What this means is that investors wanting to purchase a third property and beyond have to come out with their own cash amounting to 30% of the value of the property they are intending to purchase.
Even though this move may not be agreeable with the industry and consumer groups because of the potential dampening effect on the level affordability and buying sentiment as reported previously by The Star1, it seems to be a pre-emptive move by the central bank to minimise the possibility of a property bubble and eventual burst.
“Financing facilities for purchase of the first and second homes are not affected and borrowers will continue to be able to obtain financing for these purchases at the present prevailing LTV level applied by individual banks based on their internal credit policies,” Bank Negara said in the statement announcing this new measure. The central bank added that while property prices had increased steadily and remained manageable compared with historical trends at the national level, faster growth in prices and transactions had been seen in certain hot locations particularly in urban areas.
“This is further supported by an increase in financing provided for multiple unit purchases by a single borrower, suggesting increasing investment activity that is of a speculative nature,” it said.
While the LTV cap could dampen the property market, demand for quality products in prime locations should continue to remain strong, although buyers would definitely be more selective1.
Future Still Bright
Despite the move by Bank Negara, property investment should still be a viable investment vehicle moving forward.
Real Estate and Housing Developers Association president Datuk Michael Yam said the association supported the measure as it would ensure a healthier and orderly housing market.4
“There are some hot spots in the housing market where prices have appreciated higher than the average price increases in other locations. As financing for the first and second housing properties will not be affected by the ruling, the move is not expected to dampen the performance and growth of the housing property sector.”4
Tan Sri Leong Hoy Kum, Group Managing Director and Group Chief Executive of Mah Sing Group Berhad concurs. “The move should not significantly affect the overall sentiments of the market which comprises mainly first-time buyers and upgraders.”4
“As long as developers offer quality properties with good concepts in prime locations, there should still be takers due to our strong employment market, low interest environment and good liquidity in our financial system,” he added.4
Meanwhile, National House Buyers Association Honorary Secretary-General Chang Kim Loong said the measure would help curb speculative buying in the local housing market.4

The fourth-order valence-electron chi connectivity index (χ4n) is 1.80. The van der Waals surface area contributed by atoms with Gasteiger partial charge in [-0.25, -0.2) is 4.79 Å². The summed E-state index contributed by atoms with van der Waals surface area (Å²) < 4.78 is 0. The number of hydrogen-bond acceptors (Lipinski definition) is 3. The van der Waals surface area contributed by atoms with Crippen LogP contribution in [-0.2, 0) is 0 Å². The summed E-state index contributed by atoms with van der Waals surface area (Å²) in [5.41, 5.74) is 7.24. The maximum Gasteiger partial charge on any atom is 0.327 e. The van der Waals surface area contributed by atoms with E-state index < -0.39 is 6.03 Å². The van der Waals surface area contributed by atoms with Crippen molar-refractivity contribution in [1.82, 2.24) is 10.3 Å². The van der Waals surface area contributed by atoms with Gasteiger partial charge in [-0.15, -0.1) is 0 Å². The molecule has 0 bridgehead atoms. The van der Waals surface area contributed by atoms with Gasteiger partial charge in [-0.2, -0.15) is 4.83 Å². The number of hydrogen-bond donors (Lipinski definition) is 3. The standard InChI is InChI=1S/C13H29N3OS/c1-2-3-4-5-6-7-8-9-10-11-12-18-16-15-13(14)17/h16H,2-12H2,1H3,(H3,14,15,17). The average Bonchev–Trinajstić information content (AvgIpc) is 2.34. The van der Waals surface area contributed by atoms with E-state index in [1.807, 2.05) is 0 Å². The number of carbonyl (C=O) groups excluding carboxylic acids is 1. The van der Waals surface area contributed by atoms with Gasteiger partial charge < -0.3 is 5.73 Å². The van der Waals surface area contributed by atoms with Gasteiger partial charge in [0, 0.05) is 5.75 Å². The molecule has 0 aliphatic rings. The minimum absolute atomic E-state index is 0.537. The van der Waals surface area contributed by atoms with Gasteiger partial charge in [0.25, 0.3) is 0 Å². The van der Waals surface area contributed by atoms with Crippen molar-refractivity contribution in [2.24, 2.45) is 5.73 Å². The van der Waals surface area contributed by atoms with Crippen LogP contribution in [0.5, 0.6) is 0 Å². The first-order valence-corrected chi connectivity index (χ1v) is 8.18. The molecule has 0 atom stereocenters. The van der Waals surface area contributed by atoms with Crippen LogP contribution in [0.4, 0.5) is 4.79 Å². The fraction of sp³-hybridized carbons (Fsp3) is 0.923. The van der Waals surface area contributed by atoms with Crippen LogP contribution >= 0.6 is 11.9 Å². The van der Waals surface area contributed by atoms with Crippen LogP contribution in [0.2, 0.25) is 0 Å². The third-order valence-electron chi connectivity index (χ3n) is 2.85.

Like other forms of investments, making the right property investment could potentially pay huge returns down the road. If you are planning to invest in a property, do speak to your Relationship Manager about how we can help you finance your purchase. We can help you choose a home financing that’s right for you. With a minimum home financing of RM750,0005, you will now be able to join HSBC Premier and enjoy the benefits of our global privileges and exquisite opportunities.
Greener Pastures Abroad?
Buying properties overseas is nothing new for Malaysians now, but it used to be an option limited to the elite few. With rising affluence and an increasingly borderless world, more and more Malaysians now have the ability to invest in foreign properties.
Scan through the newspapers on a weekend and you will see the huge number of advertisements marketing overseas properties. The most common countries for property investment include Singapore, Australia, New Zealand and the United Kingdom.
Is the grass really greener on the other side? If you do your homework, research and make smart investment choices, yes it can be. Obviously it would help tremendously if you are familiar with the country where you are investing in. If not, do consider some of the factors that can affect the long-term investment environment including the economic, geographical and political landscape, demographics and population, housing market, banking, finance and tax systems.
Australia, for example, seems to be a favourite amongst Malaysians when it comes to foreign property investment. And these are some of the reasons why. The country has enjoyed 16 consecutive years of stable economic growth, it has abundant natural resources, strong population and skilled migration growth which triggers demand for housing, low residential vacancy rates and constant rent increases6.